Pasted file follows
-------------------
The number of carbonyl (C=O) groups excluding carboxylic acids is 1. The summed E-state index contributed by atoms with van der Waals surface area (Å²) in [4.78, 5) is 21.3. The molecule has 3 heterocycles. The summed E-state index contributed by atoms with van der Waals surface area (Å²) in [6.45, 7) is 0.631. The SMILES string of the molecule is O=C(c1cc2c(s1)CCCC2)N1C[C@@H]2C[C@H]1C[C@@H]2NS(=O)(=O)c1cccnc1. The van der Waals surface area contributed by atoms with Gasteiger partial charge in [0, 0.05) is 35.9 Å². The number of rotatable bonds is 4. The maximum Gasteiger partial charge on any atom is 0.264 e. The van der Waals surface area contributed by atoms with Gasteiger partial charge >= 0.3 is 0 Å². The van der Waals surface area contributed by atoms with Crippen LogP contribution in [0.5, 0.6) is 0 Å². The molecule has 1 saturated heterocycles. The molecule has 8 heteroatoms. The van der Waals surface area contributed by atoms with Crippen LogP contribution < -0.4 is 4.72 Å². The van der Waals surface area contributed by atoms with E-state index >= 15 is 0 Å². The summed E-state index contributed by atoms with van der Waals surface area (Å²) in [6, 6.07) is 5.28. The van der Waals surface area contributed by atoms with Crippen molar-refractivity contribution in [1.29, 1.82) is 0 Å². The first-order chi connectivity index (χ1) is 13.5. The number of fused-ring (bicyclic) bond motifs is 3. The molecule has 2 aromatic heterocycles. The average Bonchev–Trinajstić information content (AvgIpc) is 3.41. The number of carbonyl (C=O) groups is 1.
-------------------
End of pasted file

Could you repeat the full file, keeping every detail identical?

The number of carbonyl (C=O) groups excluding carboxylic acids is 1. The summed E-state index contributed by atoms with van der Waals surface area (Å²) in [4.78, 5) is 21.3. The molecule has 3 heterocycles. The summed E-state index contributed by atoms with van der Waals surface area (Å²) in [6.45, 7) is 0.631. The SMILES string of the molecule is O=C(c1cc2c(s1)CCCC2)N1C[C@@H]2C[C@H]1C[C@@H]2NS(=O)(=O)c1cccnc1. The van der Waals surface area contributed by atoms with Gasteiger partial charge in [0, 0.05) is 35.9 Å². The number of rotatable bonds is 4. The maximum Gasteiger partial charge on any atom is 0.264 e. The van der Waals surface area contributed by atoms with Gasteiger partial charge >= 0.3 is 0 Å². The van der Waals surface area contributed by atoms with Crippen LogP contribution in [0.5, 0.6) is 0 Å². The molecule has 1 saturated heterocycles. The molecule has 8 heteroatoms. The van der Waals surface area contributed by atoms with Crippen LogP contribution < -0.4 is 4.72 Å². The van der Waals surface area contributed by atoms with E-state index >= 15 is 0 Å². The summed E-state index contributed by atoms with van der Waals surface area (Å²) in [6, 6.07) is 5.28. The van der Waals surface area contributed by atoms with Crippen molar-refractivity contribution in [1.29, 1.82) is 0 Å². The first-order chi connectivity index (χ1) is 13.5. The number of fused-ring (bicyclic) bond motifs is 3. The molecule has 2 aromatic heterocycles. The average Bonchev–Trinajstić information content (AvgIpc) is 3.41. The number of carbonyl (C=O) groups is 1.